Uber Drivers: Employees or Independent Contractors
The Florida Department of Economic Opportunity recently issued a final order determining that two Uber drivers were independent contractors rather than employees and, thus, not entitled to unemployment compensation. This is in contrast to rulings in California and Oregon which have found that Uber drivers are employees entitled to unemployment compensation and other benefits of employment.
The California Labor Commission relied on an appellate case wherein taxicab drivers were found to be employees, and found Uber drivers were akin to taxicab drivers as “[Uber is] in the business to provide transportation services to passengers. Plaintiff did the actual transporting of those passengers. Without drivers such as Plaintiff, Defendant’s business would not exist.”
The DOE rejected that approach as inconsistent with Florida law and old-fashioned for failing to recognize changes in society. The order states: “Technological advances like the internet and smart phones have provided new platforms for middlemen, and new services abound–like Ebay, StubHub, Expedia, Amazon Marketplace, and Airbnb. None of these would be in business without the sellers who use the platform, but that does not mean the sellers are automatically employees of the platform company.” And, “We need not break new legal ground or upend economic progress by transforming middlemen into employers.”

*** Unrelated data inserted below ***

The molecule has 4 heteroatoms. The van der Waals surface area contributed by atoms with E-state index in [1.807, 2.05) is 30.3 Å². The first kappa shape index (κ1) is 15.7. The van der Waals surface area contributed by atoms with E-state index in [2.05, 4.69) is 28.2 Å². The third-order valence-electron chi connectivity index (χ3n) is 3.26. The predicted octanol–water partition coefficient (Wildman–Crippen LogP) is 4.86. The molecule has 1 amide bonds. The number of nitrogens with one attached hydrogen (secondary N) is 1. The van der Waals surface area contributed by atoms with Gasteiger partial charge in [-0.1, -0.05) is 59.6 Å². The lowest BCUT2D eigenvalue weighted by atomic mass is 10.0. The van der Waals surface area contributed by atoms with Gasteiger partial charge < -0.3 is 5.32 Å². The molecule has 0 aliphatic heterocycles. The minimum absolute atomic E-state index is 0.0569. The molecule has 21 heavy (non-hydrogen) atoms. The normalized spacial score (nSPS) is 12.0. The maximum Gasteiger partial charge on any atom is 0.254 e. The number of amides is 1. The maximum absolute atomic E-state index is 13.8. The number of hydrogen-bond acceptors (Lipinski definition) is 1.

Whether drivers are employees or independent contractors is a big financial deal for Uber who in some states is responsible for paying unemployment compensation and other employment related taxes on its drivers, and in other states, like Florida, is not. While the DOE order says the law and the agreement between Uber and its drivers is “straightforward,” that remains debatable given states’ division on this issue.